The first book in this series, The False Prince, was hardly the best example of a grand technical achievement. It was neither a grand masterpiece of metalanguage, flowery prose or ideological philosophy. Yet, what it was, it was good at being: a work of children's literature that was tightly plotted, engaging and sheer brilliance. The sequel here does precisely the same thing.
The Runaway King certainly misses out on the suspense generated through the clever twists of its predecessor. However, the author clearly learnt plenty from her first novel and utilised it excellently to expand upon the characters and then the world. So, while this novel may not be the greatest in terms of its instant impact nor does it possess the same suspense factor as the original it still has plenty of sheer fun elements!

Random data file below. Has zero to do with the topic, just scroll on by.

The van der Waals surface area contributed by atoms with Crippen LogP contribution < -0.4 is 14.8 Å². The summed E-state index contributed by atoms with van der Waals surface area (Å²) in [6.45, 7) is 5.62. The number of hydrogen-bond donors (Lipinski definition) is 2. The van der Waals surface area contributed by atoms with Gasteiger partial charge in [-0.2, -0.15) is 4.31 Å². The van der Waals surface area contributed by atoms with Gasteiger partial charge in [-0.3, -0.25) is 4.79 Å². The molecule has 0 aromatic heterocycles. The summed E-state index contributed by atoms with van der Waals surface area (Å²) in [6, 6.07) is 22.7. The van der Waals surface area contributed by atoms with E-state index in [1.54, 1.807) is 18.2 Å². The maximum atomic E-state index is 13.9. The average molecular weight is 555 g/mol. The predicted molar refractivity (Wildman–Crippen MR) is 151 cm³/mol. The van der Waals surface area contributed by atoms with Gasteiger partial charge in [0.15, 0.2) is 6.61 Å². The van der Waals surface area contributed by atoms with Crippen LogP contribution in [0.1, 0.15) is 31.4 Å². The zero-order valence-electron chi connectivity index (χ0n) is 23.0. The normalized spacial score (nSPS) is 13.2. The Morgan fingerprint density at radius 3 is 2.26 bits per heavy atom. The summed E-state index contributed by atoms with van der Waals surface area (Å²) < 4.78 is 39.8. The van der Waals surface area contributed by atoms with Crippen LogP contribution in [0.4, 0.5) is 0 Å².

Sage is back, reminding the reader of what good a roguish smart talking character can add to any story. His cocky literary presence makes this novel as much fun as it is and while one could be tempted to feel that he is over the top in terms of his skill, one must admit that he falls flat often in this novel, often being forced onto his last leg of luck. So while I may not have anything profound or gushing to say about this novel, lest I continue on to spouting verbal (or textual) garbage, let me admit that if you liked the original novel with its thieves and plots, you will find this an equally spellbinding novel.